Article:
When Matt Horak walked into his first Comic-Con at the age of 12, he knew he wanted to pursue art for the rest of his life. He’d spent mostof his childhood reading The Adventures of Tintin and biking to Kenmore Komics with his friends. Although 12-year-old Matt couldn’t have known that he’d grow up and become the new illustrator for Marvel’s The Punisher, he did spend much his time at the convention sharing his sketches with artists and editors.
Matt acknowledges that his childhood sketches weren’t that great, but he says his young age never stopped him from being confident. Admittedly, he was probably a little too confident.
“I always thought I was better than half the guys who drew at Marvel,” says Matt. “Not true, obviously, but I wasn’t afraid to show my stuff, and I knew that was the only way to get feedback and learn.”
Years later, Matt’s skills would grow. His love of music and art led him to his job at EarthQuaker Devices, a guitar effects pedal manufacturing company headquartered in Akron. He’s worked there for five years and he designs the artwork for the pedals. He’s also created a comic book called Octo Skull. Matt’s studio, decorated with action figures and strange toys, is also located at EarthQuaker. He loves the location because he frequently hears musicians testing the pedals across the hall.
“EarthQuaker does me right,” says Matt. “The 9-5 office thing isn’t for me, and this is a way for me to make it work.”
Matt enjoys working on Octo Skull because it gives him the freedom to design and write for the comic as he wants.
“Octo Skull is a little bit of a dumdum,” says Matt. “He’s not the smartest guy and he’s trying to do what’s right, but he’s not a hero. He’s just trying not to make everything worse.”
Matt’s six-year-old daughter, Layali, also loves drawing. Layali frequently visits her dad in the office and uses his drawing supplies. When Matt was young, his mother encouraged him to pursue art, and he tries to do the same for Layali, who wants to be an artist when she grows up.
“My mom was creative,” says Matt. “She always did crafts with us, and she would make her own Play-Doh. We weren’t super well off when I was young so she would make stuff for us.”
Matt’s grandmother also supported his artistic endeavors. He picked up his first Tintin comic at her house and says she always had drawing pads with small doodles on them sitting next to the phone book. Although Matt isn’t sure where his love of comics came from, he says he always gravitated towards them despite the challenges of making a career out of comic book illustration.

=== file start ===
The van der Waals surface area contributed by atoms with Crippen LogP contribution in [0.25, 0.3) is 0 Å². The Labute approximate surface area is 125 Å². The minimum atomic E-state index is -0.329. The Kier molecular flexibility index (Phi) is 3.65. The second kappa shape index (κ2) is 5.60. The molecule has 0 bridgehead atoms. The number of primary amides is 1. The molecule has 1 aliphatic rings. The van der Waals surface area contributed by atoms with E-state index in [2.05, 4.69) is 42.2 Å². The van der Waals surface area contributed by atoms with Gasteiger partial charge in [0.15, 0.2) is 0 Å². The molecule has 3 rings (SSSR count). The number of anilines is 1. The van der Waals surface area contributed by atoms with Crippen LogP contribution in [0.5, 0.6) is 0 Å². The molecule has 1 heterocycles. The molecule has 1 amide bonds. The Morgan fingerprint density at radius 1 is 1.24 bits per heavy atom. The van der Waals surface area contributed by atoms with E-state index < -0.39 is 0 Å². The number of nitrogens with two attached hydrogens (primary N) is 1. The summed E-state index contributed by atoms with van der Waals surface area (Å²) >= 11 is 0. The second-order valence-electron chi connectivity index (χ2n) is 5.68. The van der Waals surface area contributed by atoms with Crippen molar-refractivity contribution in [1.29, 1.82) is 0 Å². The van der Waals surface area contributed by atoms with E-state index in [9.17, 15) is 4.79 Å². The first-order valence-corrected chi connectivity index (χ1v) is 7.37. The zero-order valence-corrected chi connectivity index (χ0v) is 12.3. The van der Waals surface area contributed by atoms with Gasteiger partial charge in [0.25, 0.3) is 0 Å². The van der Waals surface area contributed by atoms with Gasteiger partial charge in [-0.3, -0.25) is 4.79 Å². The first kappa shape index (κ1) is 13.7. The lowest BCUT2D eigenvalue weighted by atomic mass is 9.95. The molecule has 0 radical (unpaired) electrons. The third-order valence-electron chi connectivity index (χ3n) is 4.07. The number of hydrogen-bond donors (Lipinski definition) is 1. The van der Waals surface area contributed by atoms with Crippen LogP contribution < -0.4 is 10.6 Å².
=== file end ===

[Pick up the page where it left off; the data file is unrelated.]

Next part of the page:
Matt says he would have continued drawing comics whether or not Marvel gave him a gig.
“Eventually at a certain point I realized I had no other useful skills,” says Matt. “You can’t stop, you have to keep doing it. It has to be something that you want to do, that you’d probably be doing anyway and then hopefully someone takes notice.”
Matt is excited about working for Marvel. When he received the email asking if he’d illustrate The Punisher, Matt was at an anniversary dinner at Greenhouse Tavern in Cleveland with his partner Saffiyah. He ordered the $50 steak to celebrate.
“I grew up loving Marvel comics,” says Matt. “I gave love to The Punisher and I read a lot of punisher stories. I really like him.”
Matt also likes Venom and Madcap, but as a kid, Matt’s biggest influences included the Tintin books, the Ed Emberley drawing books, and artists Mike Mignola, Michael Golden and Arthur Adams.
Throughout his career as an artist, Matt has had a few odd gigs. He once drew diagrams for instructions on recovery from hip surgery. One of the diagrams he drew included ways to have sex with your partner without damaging your new hip. He says that it was weird, but paid.
His only regret as an artist is not drawing naked ladies for the kids at his high school that would pick on him. He says that would have been a great way to make money.
“I didn’t like those kids anyway,” says Matt. “Maybe I would do it on my own time for my own self but I would never do it for them.”
Although working for Marvel is a big deal, Matt has no desire to leave Akron. He still enjoys visiting Kenmore Komics and he says Crest Bakery inspires him. Matt also likes Akron because it’s cheap to live here, which has given him the time and space to practice drawing.
“Comics is a job that doesn’t pay that great,” says Matt. “But it’s plenty [in Akron]. For years, I could work on drawing comics and work three hours delivering Chinese food five days a week and make enough to cover my rent and bills.”
Matt currently lives in Highland Square. Moving forward, he hopes to receive more projects from Marvel.